The hiring process

I’m not sure if you’re aware of the hiring process in academia, but it basically goes like this:

-Send out a 70+ page packet including cover letter, cv, syllabi, writing sample, letters of rec, syllabi, student evaluations, statements on research and teaching, etc etc. You’ll probably never hear back from them.
-If you’re lucky, you get an email for a phone/Skype interview. You’ll have a 20 minute conversation, and you’ll probably never hear back from them.
-If you’re lucky, you get an email for a “flyout” interview. You pay out of pocket (you’ll get reimbursed a month and a half later) to fly to College Town, USA. You’ll spend ~12 hours interviewing every goddamned person at the university (who all ask the same questions) and fly home. You’ll hear back from them, but not for another month or two. If you’ve gotten the job, celebrate! But keep it short since now you’re on the tenure clock.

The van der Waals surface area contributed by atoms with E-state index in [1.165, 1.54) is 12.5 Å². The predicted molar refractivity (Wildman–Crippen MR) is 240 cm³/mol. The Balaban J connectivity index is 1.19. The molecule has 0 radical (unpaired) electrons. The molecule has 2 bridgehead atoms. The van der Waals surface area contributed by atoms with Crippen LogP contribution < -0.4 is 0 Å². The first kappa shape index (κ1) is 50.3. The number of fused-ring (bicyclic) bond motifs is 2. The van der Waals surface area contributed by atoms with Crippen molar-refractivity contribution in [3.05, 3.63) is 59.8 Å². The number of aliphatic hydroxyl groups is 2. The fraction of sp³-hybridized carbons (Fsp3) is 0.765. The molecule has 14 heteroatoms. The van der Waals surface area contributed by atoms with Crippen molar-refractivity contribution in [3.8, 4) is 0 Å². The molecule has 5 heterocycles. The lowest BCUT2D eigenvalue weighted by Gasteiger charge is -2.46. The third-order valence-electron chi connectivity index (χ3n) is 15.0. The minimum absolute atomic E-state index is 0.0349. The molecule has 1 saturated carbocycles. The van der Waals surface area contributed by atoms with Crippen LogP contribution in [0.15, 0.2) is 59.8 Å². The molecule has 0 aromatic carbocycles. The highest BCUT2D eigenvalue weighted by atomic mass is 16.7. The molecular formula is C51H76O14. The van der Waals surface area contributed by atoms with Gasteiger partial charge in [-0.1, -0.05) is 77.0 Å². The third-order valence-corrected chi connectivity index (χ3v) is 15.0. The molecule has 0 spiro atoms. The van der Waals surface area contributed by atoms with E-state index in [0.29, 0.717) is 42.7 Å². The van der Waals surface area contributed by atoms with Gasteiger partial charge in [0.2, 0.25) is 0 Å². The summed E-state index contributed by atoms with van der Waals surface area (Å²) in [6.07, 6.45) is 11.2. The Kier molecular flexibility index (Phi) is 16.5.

I came to academia out of working in DC for a financial services lobbying firm (long story). I was offered a pretty well-paying promotion that would likely lead to a long career of making oodles of money by enabling banks and insurance companies to do the same. I turned it down and went to academia largely because it was hard to sleep at night: If I worked hard and did a good job, it meant that overdraft fees still existed. In a sense, I was helping to solidify a system that caused immeasurable harm to poor people. I couldn’t do it anymore...